Phonetics - Unit Two - Lesson No. 10


Secondary articulation

Secondary articulations occur normally at about the rank of approximants. For instance, an [f] sound with secondary palatal articulation is an [f] with a simultaneous articulation of the [i] or [j] types. As such, the [f] sound is a palatalized [f].

The only departures from the basic ranking concern nasalized and pharyngealized sounds, and lateral approximants. Any nasal articulation is regarded as secondary to any accompanying oral articulation. For example, even though the oral-nasal orifice (the nasal port) may be smaller (and therefore apparently of higher rank) than the wide oral articulatory channel of an open vowel like [æ̃] and [ɔ̃], the oral articulation is regarded as primary. These vowels (and all vowels with simultaneous airflow through the nose) are called nasalized vowels.

 There are several types of secondary articulation: labialization (e.g. on /s/ in the Dutch word 'stroop'), velarization, nasalization, pharyngealization, palatalization, laryngealization, glottalization.

Labialization is a general term referring to a secondary articulation involving any noticeable lip-rounding, as in the initial [k] of coop, or sh [ʃ]of shoe, which are here labialized, because of the influence of the labialization in the following vowel [u]. Labialization is applied both to cases where the lip-rounding is an essential feature of a sound’s identity, as in [u], and to cases where the lip-rounding is found only in specific contexts, as in the [k] example above – in kill, there is no labialization. The diacritic for labialization is [w], underneath the main symbol, but a raised [w] is often used.

Velarization is a general term referring to any secondary articulation involving a movement of the back part of the tongue towards the velum. For a sound to be velarized, of course, its primary place of articulation must be elsewhere in the mouth, e.g. a [z] sound, normally made in alveolar position, is said to be velarized if during its articulation the back of the tongue is raised towards the soft palate; this would give the sound a distinctive back (or ‘dark’) resonance.

Pharyngealization refers to any articulation involving a constriction of the pharynx. A pharyngealized [s], for example, is a secondary articulation produced by simultaneously constricting the pharynx while making the [s] articulation; the auditory result would be a sound with a somewhat central and husky resonance (transcribed []). Pharyngealized sounds are transcribed with [~] placed through the letter.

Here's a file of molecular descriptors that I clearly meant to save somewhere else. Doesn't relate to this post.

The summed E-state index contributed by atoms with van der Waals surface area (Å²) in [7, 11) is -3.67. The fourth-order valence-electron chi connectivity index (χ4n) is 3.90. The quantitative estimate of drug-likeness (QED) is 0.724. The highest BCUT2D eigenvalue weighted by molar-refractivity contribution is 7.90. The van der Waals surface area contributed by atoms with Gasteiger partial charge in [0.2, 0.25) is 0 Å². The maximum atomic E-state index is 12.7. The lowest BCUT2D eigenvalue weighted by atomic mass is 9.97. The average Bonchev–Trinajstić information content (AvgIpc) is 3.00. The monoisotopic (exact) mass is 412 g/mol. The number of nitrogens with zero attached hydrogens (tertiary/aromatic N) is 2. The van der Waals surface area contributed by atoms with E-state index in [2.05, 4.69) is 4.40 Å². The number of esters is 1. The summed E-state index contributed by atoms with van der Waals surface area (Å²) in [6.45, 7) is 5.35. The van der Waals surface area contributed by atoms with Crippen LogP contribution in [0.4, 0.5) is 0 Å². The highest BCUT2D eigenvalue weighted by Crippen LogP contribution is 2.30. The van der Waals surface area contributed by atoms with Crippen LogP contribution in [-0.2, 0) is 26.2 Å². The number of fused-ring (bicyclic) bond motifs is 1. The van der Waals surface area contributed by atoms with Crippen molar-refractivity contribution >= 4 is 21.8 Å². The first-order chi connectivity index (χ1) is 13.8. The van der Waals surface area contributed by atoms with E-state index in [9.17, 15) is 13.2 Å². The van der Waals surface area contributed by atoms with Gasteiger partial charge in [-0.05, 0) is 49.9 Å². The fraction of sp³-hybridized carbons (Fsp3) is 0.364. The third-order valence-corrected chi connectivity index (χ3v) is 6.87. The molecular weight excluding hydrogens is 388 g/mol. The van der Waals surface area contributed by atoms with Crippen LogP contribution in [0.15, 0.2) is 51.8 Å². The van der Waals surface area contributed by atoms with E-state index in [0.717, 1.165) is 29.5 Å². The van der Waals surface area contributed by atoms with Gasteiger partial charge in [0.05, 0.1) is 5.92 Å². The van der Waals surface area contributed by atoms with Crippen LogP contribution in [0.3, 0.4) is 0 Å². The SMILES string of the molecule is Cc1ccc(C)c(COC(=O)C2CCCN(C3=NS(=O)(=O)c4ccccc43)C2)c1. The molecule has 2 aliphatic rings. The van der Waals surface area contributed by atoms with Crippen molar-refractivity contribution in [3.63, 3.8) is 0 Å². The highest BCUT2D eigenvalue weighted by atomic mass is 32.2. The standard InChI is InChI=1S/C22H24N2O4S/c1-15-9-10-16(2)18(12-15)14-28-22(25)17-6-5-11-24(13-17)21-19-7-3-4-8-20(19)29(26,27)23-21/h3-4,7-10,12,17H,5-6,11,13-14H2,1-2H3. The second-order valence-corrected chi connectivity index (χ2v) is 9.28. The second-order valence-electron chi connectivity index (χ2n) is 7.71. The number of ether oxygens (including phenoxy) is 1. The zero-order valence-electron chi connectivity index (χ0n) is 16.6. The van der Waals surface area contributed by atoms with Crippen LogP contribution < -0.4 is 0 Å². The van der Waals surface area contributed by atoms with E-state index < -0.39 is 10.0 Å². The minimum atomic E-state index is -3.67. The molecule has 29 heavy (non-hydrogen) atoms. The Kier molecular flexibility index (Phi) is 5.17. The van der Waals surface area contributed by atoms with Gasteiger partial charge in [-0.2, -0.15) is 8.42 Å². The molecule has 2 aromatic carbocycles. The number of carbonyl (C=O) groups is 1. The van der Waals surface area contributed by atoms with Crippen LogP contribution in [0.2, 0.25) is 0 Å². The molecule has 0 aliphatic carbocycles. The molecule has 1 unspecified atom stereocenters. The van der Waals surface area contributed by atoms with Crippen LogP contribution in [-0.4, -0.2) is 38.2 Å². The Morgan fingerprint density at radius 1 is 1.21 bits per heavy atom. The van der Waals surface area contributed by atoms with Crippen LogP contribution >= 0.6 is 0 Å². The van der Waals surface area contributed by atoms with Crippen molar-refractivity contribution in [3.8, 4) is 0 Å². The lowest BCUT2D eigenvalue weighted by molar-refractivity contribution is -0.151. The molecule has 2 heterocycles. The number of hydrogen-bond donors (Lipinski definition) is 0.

Palatalization is a general term referring to any articulation involving a movement of the tongue towards the hard palate. the primary place of articulation is elsewhere in the mouth; for example, a [t] sound, normally made in alveolar position, is said to be palatalized if during its articulation the front of the tongue is raised towards the hard palate: in the case of [t], the palatalization would be most noticeable when the plosive was released, as a palatal glide would then be heard before the onset of the next main sound. Several languages, such as Russian, have sets of palatalized consonants operating as phonemes.

Laryngealization refers to variation in the mode of vibration of the vocal folds, over and above their normal vibratory mode in the production of voice, as in creaky voice.

Glottalization is a general term for any articulation involving a simultaneous glottal constriction, especially a glottal stop. In English, glottal stops are often used in this way to reinforce a voiceless plosive at the end of a word, as in what? [wɒtʔ]. However, if the opening of the glottis is delayed until after the release of the glottalized sound, a different sound effect is created. Such sounds, made while the glottis is closed, are produced without the direct involvement of air from the lungs. Air is compressed in the mouth or pharynx above the glottal closure, and released while the breath is still held: the resultant sounds produced in this glottalic airstream mechanism are known as ejective sounds. They are also called ‘glottalic’ or glottalized sounds (though the latter term is often restricted to sounds where the glottal feature is a secondary articulation).

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